Consider an integral of the type ## \int_0^{a} \int_0^{\pi} g(\rho,\varphi,\theta) \rho d\varphi d\rho ##. As you can see, the integral is w.r.t. cylindrical coordinates on a plane but the integrand is also a function of ##\theta## which is a spherical coordinate. So for evaluating it, there are two options: 1) Write ## \theta ## in terms of cylindrical coordinates. 2) Transform the integral to spherical coordinates. The first option makes the integral an intractable mess. But the second option seems nice because the integrand(in spherical coordinates) contains a factor of the form ## (1-2xt+t^2)^{-\frac 1 2} ## and so the integral can be done using Legendre polynomials and spherical harmonics. But I don't know how I should transform the integral from cylindrical to spherical coordinates. Can anyone help?(adsbygoogle = window.adsbygoogle || []).push({});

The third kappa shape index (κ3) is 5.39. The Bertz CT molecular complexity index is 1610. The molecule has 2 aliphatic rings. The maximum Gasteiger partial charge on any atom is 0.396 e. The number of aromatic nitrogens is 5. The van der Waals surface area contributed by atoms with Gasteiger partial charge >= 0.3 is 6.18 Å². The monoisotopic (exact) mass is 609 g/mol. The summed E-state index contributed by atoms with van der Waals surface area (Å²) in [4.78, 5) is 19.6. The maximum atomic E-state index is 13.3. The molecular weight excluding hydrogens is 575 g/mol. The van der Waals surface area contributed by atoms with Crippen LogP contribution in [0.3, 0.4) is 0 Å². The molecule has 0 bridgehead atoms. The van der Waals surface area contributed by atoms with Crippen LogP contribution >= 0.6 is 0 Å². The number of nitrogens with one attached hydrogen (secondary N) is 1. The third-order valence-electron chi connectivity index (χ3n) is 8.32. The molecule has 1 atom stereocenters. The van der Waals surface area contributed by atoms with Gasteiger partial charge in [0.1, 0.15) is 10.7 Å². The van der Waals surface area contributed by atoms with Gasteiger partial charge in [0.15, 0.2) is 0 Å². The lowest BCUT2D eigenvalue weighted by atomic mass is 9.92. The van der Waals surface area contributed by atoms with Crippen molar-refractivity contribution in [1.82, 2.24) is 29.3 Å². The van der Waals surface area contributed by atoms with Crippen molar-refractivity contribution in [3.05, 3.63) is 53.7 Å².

Thanks

**Physics Forums - The Fusion of Science and Community**

The friendliest, high quality science and math community on the planet! Everyone who loves science is here!

# Transformation of integrals

Loading...

Similar Threads - Transformation integrals | Date |
---|---|

I Fredholm integral equation with separable kernel | Jul 9, 2017 |

A Inverse Laplace transform of F(s)=exp(-as) as delta(t-a) | Feb 17, 2017 |

A Inverse Laplace transform of a piecewise defined function | Feb 17, 2017 |

Non-trivial Gaussian integral | Aug 6, 2015 |

Physical insight into integrating a product of two functions | Apr 27, 2015 |

**Physics Forums - The Fusion of Science and Community**